The Claimant has been a Visiting Fellow and has entered into consultancy agreements with the Respondent since January 2015. The last consultancy agreement ended on 31 December 2018. The Claimant contends that the relationship came to an end and/or the Respondent refused to continue it because she expressed “gender critical” opinions; in outline, that sex is immutable, whatever a person’s stated gender identity or gender expression. The Claimant contends that her gender critical views are a philosophical belief and that she has been subject to direct discrimination because of them; or has suffered indirect sex discrimination as such view are more likely to be held by women than men.

For discrimination against a belief to be prosecuted, it must be demonstrated that the belief fulfils what are known as the “Grainger Criteria”. These criteria consist of five points, but in this particular case, the fifth was deemed the most significant: “[the belief] must be worth of respect in a democratic society, not be incompatible with human dignity and not conflict with the fundamental rights of others.”

Examining the case, Judge Tayler decided that Forstater’s opinions on gender did not fit this description:

I do not accept that there is a failure to engage with the importance of the Claimant’s qualified right of freedom of expression, as it is legitimate to exclude a belief that necessarily harms the rights of others through refusal to accept the full effect of a Gender Recognition Certificate or causing harassment to trans women by insisting that they are men and trans men by insisting they are women. The human rights balancing exercise goes against the claimant because of the absolutist approach she adopts.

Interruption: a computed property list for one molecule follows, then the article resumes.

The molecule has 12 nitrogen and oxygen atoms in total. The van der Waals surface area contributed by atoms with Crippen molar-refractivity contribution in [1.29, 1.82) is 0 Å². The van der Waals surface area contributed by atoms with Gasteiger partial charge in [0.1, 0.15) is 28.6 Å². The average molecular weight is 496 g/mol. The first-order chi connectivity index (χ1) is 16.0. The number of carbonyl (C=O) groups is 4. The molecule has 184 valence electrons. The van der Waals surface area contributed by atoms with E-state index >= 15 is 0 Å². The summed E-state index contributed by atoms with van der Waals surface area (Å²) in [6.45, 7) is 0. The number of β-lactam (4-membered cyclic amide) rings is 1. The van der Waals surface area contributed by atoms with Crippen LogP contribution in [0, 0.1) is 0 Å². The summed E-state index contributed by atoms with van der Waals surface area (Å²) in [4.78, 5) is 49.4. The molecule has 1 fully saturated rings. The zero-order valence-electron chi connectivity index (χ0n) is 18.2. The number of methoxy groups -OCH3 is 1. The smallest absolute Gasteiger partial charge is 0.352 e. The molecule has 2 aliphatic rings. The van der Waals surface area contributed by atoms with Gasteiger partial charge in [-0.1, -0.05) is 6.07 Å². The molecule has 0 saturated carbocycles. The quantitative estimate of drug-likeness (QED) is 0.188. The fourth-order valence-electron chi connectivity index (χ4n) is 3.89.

The judge’s conclusion: “Put either as a belief or lack of belief, the view held by the Claimant fails the Grainger criteria and so she does not have the protected characteristic of philosophical belief.”

As noted, the implications of this ruling are too broad to be covered in the present post – I shall take a closer look at the questions raised by the Forstater affair later in this series.

Strike four: the Ickabog incident

Rowling’s Twitter interactions with “racybearhold”, Magdalen Berns and Maya Forstater are the key events mentioned in Rowling’s account of her conflict with transgender activism, but there are two smaller incidents that I’d like to mention before I conclude this post.

One of these incidents isn’t mentioned in Rowling’s essay at all, but is relevant partly because of the bad publicity it prompted, and partly because it occurred only a week before the fifth strike (which I’ll be getting to in due course). On 29 May, Rowling responded to a tweet showing a child’s drawing of her latest storybook character, the Ickabog. In the process, she accidentally pasted an inappropriate line of text copied from elsewhere:

I love this truly fabulous Ickabog, with its bat ears, mismatched eyes, and terrifying bloodstained teeth! In court, Wolf claimed the Facebook post in which he’d said he wanted to ‘fuck up some TERFs’ was just ‘bravado.’ #TheIckerbog